USC has been a national powerhouse for quite some time. The Trojans have whipped pretty much everyone in big-time games except Vince Young. So why is there so much bias against them? They show they can play and beat other top-ranked teams, but voters never vote for them. Surely after their past performances, people would get smart.-- Jeff, Upland, Calif.

You're kidding, right?

There is no bias against USC. In each of the past five seasons, the Trojans started the season ranked no lower than sixth and three times were preseason No. 1. Is that bias? Lest we forget, in 2003 LSU defeated Oklahoma for the BCS national championship, but The Associated Press voted USC its national champion. Is that bias?

No way.

On-field performance and recruiting success ensure USC will be highly ranked at the start of each season, and it should. But the Trojans can only blame themselves for failing to get into the BCS national championship game in the past three seasons.

The Trojans, and not Florida, would have played Ohio State for the 2006 national championship had they not lost to UCLA in the final regular-season game. A home-field loss to a Stanford team that finished 4-8 cost the Trojans a shot in '07. Last season, the Trojans lost to Oregon State. Utah, which went undefeated and beat Oregon State, had a better argument for playing in the BCS title game than did the Trojans.

If there were a playoff, USC probably would have claimed at least one more national championship in the past three seasons. But the current system matches teams with the best résumés, not necessarily the best teams. In the past three seasons, other teams have had better résumés. That's a matter of fact, not a matter of bias.

When can we start firing coaches at Marshall? Mark Snyder may have been a good assistant at Ohio State, but he's only gone 16-31 at Marshall. Should the search for another coach begin? How long should a new coach get before the university should decide to move on? Snyder has been at Marshall four seasons, and the school has gone from the winningest team of the '90s to a Conference USA cellar-dweller. When should we start to worry, or is it too late?-- Dave, Charleston, W.Va.

Snyder will be one of the coaches on the proverbial hot seat this fall. Coaches make too much money these days -- even at Marshall -- not to win, and the Thundering Herd hasn't had a winning season under Snyder.

Following Bob Pruett was an unenviable task. Replacing the most successful coach in school history is never easy.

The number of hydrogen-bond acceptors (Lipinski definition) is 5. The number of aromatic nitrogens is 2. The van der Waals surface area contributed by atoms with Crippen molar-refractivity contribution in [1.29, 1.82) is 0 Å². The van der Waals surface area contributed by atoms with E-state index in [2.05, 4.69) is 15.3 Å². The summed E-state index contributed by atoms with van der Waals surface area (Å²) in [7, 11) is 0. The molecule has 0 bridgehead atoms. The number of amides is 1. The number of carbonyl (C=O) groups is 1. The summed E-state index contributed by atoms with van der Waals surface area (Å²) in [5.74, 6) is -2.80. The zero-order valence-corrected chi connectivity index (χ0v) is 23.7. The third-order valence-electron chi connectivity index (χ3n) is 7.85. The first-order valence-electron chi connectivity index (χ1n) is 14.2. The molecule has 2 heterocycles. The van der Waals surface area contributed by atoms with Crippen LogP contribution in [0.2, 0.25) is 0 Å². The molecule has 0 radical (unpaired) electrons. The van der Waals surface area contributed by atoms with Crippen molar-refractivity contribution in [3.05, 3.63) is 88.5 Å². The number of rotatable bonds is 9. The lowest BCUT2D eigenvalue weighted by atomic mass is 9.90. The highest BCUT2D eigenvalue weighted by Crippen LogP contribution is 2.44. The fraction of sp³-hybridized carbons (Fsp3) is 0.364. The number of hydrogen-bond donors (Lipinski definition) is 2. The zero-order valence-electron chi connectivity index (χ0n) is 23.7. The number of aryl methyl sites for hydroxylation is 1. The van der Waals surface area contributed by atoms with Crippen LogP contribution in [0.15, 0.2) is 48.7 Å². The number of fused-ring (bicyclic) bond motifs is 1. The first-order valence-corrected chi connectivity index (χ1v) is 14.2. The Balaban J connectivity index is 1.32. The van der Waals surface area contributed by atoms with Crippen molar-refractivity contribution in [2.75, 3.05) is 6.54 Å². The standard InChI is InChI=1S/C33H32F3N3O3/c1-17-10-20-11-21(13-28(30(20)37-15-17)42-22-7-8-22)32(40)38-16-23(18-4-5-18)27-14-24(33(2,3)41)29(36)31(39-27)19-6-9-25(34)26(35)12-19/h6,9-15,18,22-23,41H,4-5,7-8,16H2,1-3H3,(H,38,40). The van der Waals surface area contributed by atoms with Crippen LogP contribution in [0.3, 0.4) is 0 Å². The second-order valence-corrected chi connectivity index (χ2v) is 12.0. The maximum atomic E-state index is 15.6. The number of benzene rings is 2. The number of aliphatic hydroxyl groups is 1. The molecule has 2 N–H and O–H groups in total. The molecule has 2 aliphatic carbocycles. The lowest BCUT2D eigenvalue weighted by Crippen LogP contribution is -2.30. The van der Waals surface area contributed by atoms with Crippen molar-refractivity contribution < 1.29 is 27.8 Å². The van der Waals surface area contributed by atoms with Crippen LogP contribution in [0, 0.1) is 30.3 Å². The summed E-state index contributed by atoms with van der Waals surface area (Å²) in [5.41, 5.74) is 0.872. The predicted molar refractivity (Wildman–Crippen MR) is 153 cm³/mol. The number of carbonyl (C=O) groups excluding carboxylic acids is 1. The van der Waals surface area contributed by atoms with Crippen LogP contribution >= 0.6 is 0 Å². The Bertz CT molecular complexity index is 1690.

Marshall moved up from the MAC to Conference USA, which is a superior league. That didn't make Snyder's task any easier.

But all coaches know that winning is required. Personally, I believe that unless a coach embarrasses his school or clearly is in way over his head, he should be given at least four years at a program. That way, he has time to develop players he recruited for his system.

Snyder is entering his fifth season. He needs to win in '09.

Does Arizona State need to expand its recruiting base to go into Texas and the Northeast more? Arizona State has a lot to offer, and after two pretty good recruiting classes, should it go more nationwide?-- Richard, Lake Havasu, Ariz.

There is no question Tempe has a lot to offer. There are great restaurants and clubs around Mills Avenue, the fan support is good and the weather is great.

But Arizona State has struggled to get the best players in its state. Over the past four years, the state of Arizona has produced 18 players ranked as four- or five-star prospects by Rivals.com. The Sun Devils have signed six. Three signed with USC, and Michigan, Michigan State and even North Carolina have taken players away from ASU.

The first priority should be keeping those top players in the desert. Secondly, getting a foothold in California is a must. Coach Dennis Erickson obviously knows that.

But I'd agree that Arizona State should try to have a bigger presence in Texas. Outrecruiting Texas, Oklahoma and LSU there won't be easy by any means. But there are many good players there who would be attracted to what Arizona State has to offer. And it's really not that far away.

In the past, Arizona State had reasonable success in Texas, but that seems to have waned a bit of late.